Sensorimotor Cognition and Natural Language Syntax
A proposal that the syntactic structure of a sentence reporting a concrete episode in the world can be interpreted as a description of the sensorimotor processes involved in experiencing that episode.
How is the information we gather from the world through our sensory and motor apparatus converted into language? It is obvious that there is an interface between language and sensorimotor cognition because we can talk about what we see and do. In this book, Alistair Knott argues that this interface is more direct than commonly assumed. He proposes that the syntax of a concrete sentence—a sentence that reports a direct sensorimotor experience—closely reflects the sensorimotor processes involved in the experience. In fact, he argues, the syntax of the sentence can be interpreted as a description of these sensorimotor processes.
Knott focuses on a simple concrete episode: a man grabbing a cup. He presents detailed models of the sensorimotor processes involved in experiencing this episode (drawing on research in psychology and neuroscience) and of the syntactic structure of the transitive sentence reporting the episode (drawing on Chomskyan Minimalist syntactic theory). He proposes that these two independently motivated models are closely linked—that the logical form of the sentence can be given a detailed sensorimotor characterization and that, more generally, many of the syntactic principles understood in Minimalism as encoding innate linguistic knowledge are actually sensorimotor in origin.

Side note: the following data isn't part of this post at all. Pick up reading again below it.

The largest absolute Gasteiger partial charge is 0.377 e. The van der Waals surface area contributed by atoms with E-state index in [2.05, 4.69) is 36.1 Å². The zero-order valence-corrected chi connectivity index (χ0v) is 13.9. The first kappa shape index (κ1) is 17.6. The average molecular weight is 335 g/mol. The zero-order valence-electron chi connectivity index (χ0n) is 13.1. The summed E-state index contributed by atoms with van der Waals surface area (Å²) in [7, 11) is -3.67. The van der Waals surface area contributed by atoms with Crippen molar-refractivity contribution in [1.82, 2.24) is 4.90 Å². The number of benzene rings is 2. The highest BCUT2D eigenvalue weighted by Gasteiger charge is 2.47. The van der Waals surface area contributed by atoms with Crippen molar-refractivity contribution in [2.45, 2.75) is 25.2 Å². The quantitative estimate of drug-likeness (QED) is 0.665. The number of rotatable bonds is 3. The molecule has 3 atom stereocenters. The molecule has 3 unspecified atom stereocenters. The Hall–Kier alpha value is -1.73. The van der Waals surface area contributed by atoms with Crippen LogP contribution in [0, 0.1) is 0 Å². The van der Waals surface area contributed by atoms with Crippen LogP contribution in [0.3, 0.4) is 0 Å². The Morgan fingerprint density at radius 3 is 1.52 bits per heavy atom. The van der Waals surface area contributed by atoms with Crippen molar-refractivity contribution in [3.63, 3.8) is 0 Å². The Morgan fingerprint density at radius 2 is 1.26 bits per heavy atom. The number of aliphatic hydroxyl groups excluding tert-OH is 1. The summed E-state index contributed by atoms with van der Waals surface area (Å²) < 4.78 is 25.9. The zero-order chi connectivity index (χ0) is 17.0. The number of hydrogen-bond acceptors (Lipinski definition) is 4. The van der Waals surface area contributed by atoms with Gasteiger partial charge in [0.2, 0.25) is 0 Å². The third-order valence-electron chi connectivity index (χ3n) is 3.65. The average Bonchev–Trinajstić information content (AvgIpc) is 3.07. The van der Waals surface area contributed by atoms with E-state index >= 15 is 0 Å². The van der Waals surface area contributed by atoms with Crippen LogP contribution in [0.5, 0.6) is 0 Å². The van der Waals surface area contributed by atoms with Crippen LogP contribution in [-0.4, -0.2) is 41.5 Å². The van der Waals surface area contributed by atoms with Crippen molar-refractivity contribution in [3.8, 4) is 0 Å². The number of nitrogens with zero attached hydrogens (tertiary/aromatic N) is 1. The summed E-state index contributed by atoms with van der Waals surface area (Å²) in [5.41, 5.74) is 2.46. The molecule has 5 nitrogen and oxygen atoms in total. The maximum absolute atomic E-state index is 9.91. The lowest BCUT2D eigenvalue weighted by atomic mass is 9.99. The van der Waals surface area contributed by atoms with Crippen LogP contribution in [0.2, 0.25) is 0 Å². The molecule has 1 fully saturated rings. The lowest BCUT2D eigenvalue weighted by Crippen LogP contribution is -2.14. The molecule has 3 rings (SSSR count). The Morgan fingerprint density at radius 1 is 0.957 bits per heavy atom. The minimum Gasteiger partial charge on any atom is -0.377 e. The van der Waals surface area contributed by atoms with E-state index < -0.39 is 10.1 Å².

Knott's sensorimotor reinterpretation of Chomsky opens the way for a psychological account of sentence processing that is compatible with a Chomskyan account of syntactic universals, suggesting a way to reconcile Chomsky's theory of syntax with the empiricist models of language often viewed as Mimimalism's competitors.
Hardcover$19.75 S | £14.99 ISBN: 9780262017763 408 pp. | 7 in x 9 in 66 b&w illus.
Is language embodied? Alistair Knott gives a resounding 'Yes' through the surprising combination of the Minimalist Program of syntactic analysis and the sensorimotor mechanisms of the brain. He provides a thoroughgoing account of brain mechanisms for the execution and perception of the reach-to-grasp and for learning and memory of sensorimotor sequences, integrating theory and data to ground a novel and detailed account of the nonlinguistic origins of language.
University of Southern California
Knott works through one example in great depth to illustrate an ambitious goal: how can one link, mechanistically, current linguistic work in syntax with a range of neurobiological and psychological concepts and processes? The sensorimotor account of logical form developed here is a provocative hypothesis about how to connect the infrastructure of syntactic theory with embodied cognition. The argument covers a wide range of data across many fields and exemplifies the promise and the complications of interdisciplinary work on language.
Professor of Psychology and Neural Science, New York University
A ground-breaking and foundation-building look at the underpinnings of human language syntax. Knott masterfully weaves profound inspiration with rigorous and careful argumentation to craft an innovative, predictive picture of how sensorimotor computation could underlie linguistic computation. This work opens up untraveled avenues for interdisciplinary research. A major advance.
Laboratory for Language, Brain and Cognition, L2C2, CNRS; Department of Linguistics, Rutgers University